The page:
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At the Crossroads: In Order to Create a More Walkable L.A., Start with the Basics.

(Max Podemski is the Planning Director of Pacoima Beauftiful…but you already knew that, right? – DN)

In recent years, the media has been filled with stories about Los Angeles transformation into a more livable and walkable city. This has been spurred by recent developments such as CicLAvia, the expanding transit and bike network, and revitalized older neighborhoods.

To see Max's full presentation, click ##https://www.scribd.com/doc/264258343/Crosswalk-Comparison-LA-V-SF##here. ##(PDF)

To see Max’s full presentation, click here. (PDF)

In many ways, this is not so much the emergence of a “new city” but rather Los Angeles returning to its roots.  Los Angeles did not develop around the automobile but around a massive intra-urban rail network the legacy of which still influences development. The city also has a rich history of walkable, commercial business districts along major boulevards as described in Richard Longstreth’s book “City Center to Regional Mall.

The “good bones” are evident in neighborhoods across Los Angeles.

Many Los Angeles neighborhoods  are laid out on a grid, have a mix of relatively dense housing types, and thoroughfares lined with vintage commercial storefronts. These qualities combined with the city’s Mediterranean climate should make it one of the finest places to walk in the country. So why in so many respects is Los Angeles such a terrible place to be a pedestrian?

The simple answer is that we have engineered our streets to be highways.

Over the decades, they have been widened to the point that the sidewalks are so anemic in some places that telephone poles and other utilities block them. What has made it easy for a person to drive on Sepulveda or Sunset as an alternate to the 405 or 101 has resulted in streets that are incredibly dangerous to pedestrians.

In no area is our streets lack of regard for pedestrians more apparent than in one of the most fundamental features of a walkable street: crosswalks. Read more…

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Applause for Bonin-Huizar L.A. Council Motion to Rein in LAPD Ped Stings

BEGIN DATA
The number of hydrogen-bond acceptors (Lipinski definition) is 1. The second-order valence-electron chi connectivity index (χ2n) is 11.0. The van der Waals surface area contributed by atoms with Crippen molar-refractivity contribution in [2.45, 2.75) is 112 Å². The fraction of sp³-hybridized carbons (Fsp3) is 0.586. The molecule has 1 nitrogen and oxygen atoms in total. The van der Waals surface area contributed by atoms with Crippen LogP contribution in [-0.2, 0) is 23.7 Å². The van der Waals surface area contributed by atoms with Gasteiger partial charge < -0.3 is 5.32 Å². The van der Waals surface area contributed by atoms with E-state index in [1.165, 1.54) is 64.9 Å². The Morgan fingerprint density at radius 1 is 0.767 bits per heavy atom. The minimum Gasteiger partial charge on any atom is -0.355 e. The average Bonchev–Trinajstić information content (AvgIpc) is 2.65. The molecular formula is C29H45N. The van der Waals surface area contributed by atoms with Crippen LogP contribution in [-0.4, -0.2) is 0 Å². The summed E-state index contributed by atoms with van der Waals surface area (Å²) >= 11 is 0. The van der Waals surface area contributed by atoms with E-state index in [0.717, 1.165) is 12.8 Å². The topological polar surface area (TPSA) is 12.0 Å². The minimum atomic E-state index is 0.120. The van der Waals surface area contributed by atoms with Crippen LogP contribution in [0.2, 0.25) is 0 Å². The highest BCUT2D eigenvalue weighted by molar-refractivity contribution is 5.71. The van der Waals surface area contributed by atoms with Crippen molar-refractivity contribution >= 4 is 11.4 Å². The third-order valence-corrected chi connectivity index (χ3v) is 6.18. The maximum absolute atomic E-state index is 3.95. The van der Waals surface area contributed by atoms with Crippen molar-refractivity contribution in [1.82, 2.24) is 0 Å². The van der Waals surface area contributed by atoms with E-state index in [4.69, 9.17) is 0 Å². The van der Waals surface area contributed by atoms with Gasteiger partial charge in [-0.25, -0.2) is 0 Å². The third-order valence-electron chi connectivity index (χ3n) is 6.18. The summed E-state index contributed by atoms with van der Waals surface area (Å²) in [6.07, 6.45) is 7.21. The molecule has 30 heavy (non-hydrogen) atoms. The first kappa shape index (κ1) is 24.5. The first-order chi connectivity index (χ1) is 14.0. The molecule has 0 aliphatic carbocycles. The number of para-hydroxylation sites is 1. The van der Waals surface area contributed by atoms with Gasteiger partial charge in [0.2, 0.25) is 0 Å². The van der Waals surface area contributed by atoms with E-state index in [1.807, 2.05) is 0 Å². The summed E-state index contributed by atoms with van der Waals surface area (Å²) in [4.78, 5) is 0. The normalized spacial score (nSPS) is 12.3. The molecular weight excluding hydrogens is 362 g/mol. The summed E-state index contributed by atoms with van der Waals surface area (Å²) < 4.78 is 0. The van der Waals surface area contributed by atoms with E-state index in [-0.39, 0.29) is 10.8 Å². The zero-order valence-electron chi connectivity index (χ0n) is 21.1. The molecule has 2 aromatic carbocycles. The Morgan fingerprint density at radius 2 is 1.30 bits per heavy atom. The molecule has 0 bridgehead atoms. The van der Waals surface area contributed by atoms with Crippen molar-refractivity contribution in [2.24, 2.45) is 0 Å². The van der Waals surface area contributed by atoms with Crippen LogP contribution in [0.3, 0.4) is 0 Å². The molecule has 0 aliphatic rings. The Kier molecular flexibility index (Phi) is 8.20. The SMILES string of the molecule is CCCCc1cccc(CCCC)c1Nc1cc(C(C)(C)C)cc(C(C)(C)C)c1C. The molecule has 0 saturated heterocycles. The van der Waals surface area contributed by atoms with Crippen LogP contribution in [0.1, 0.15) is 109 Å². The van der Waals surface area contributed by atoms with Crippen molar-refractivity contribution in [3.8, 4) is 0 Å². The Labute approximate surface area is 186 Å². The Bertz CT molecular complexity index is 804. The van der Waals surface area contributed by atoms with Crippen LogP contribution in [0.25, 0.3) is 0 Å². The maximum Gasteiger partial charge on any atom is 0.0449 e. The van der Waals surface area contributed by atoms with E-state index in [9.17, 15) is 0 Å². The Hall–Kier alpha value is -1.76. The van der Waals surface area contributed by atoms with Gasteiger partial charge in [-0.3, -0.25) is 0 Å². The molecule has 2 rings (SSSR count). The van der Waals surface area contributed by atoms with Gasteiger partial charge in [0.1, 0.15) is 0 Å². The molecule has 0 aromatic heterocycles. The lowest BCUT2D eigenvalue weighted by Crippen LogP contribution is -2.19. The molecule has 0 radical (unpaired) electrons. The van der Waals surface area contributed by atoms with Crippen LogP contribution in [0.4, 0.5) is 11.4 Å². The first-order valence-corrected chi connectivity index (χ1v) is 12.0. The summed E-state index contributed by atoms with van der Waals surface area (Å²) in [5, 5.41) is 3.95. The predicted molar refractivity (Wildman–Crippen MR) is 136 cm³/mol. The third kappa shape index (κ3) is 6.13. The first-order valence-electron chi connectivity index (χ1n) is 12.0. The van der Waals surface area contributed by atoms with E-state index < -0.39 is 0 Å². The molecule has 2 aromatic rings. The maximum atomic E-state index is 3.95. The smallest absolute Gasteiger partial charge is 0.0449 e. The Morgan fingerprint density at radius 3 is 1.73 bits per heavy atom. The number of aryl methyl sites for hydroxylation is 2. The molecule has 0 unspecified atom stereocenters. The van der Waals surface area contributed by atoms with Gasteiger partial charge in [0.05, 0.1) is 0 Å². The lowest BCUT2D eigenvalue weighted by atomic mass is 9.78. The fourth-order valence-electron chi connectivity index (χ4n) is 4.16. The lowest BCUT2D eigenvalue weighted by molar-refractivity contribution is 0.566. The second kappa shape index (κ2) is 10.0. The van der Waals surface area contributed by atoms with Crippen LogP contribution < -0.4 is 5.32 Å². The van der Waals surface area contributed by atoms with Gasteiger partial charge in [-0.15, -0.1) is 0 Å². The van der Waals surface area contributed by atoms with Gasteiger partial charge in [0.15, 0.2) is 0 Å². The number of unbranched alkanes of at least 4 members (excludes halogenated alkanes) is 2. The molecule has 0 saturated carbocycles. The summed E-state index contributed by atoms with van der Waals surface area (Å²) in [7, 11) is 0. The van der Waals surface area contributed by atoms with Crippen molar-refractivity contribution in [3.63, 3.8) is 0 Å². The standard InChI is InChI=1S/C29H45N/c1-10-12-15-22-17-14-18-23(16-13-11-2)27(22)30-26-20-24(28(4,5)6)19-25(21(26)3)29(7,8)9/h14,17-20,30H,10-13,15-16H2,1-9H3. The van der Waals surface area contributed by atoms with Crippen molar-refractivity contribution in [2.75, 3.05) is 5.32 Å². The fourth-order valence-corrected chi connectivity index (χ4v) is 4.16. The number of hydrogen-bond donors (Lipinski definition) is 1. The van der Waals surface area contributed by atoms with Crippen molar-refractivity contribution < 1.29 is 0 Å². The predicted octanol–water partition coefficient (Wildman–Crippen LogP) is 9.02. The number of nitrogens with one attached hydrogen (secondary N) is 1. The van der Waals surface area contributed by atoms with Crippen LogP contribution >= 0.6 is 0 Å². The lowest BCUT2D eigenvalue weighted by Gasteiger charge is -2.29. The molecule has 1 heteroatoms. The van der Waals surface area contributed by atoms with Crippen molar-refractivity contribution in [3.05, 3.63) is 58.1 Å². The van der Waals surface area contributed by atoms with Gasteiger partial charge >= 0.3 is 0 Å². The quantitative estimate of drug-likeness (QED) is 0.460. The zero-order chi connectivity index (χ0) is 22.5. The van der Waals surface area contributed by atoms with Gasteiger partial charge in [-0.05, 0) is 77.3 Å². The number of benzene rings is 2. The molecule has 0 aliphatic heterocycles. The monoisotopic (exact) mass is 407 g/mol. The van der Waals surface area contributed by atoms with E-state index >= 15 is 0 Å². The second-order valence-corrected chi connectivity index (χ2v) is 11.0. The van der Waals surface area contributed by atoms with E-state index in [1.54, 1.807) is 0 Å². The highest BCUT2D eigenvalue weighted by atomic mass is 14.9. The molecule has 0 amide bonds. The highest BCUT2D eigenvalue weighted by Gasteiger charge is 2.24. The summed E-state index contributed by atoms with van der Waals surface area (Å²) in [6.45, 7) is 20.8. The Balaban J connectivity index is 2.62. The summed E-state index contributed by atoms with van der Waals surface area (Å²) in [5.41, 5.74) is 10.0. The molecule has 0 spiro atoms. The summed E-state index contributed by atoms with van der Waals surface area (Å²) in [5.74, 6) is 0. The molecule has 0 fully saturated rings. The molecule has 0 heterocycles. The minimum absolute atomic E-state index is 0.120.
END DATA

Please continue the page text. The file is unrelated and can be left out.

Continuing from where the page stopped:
Brigham Yen/DTLA Rising

2013 LAPD pedestrian stings. Photos via Brigham Yen/DTLA Rising

Last Friday, May 1, Los Angeles City Council livability leaders introduced a motion [PDF] to get the city family to examine the effectiveness of LAPD’s ongoing pedestrian sting operations. We would like to think that SBLA’s recent article critiquing these stings paid off, but probably the excellent recent Los Angeles Times articles by Steve Lopez and Catherine Saillant got just a tad more exposure.

Motion 15-0546 was moved by Councilmember Mike Bonin, and seconded by Councilmember Jose Huizar. Huizar was pretty busy pressing for downtown livability last Friday, introducing five “DTLA Forward” proposals “to increase, promote and protect pedestrian access, improve traffic flow and improve neighborhood connectivity in Downtown Los Angeles.” Note that the LAPD crosswalk sting operations do extend beyond downtown into MacArthur Park and Koreatown.

SBLA does not often cover the fairly simple process of introducing motions, as there is a lot of follow-through needed before the City Council actually passes one… but we are pretty happy to have some activity on these wrongheaded stings that we have been writing critically about since 2008.

Bonin had this to say in describing the situation:

It defies common sense to ticket someone who is entering a crosswalk as the countdown begins when they still have time to cross the street safely without disrupting traffic. We need to be and we will be a Vision Zero city, and pedestrian safety is paramount. But if we are going to be doing ‘crosswalk stings,’ I want to be sure we are focusing on busting drivers who don’t yield to people in the crosswalk.

Excessive and expensive tickets disincentivize walking in Los Angeles. We want people to be safe, but we do not want ‘Do Not Walk’ to be the message we send Angelenos.

The motion critiques the outdated state law that serves as the basis for stings:  Read more…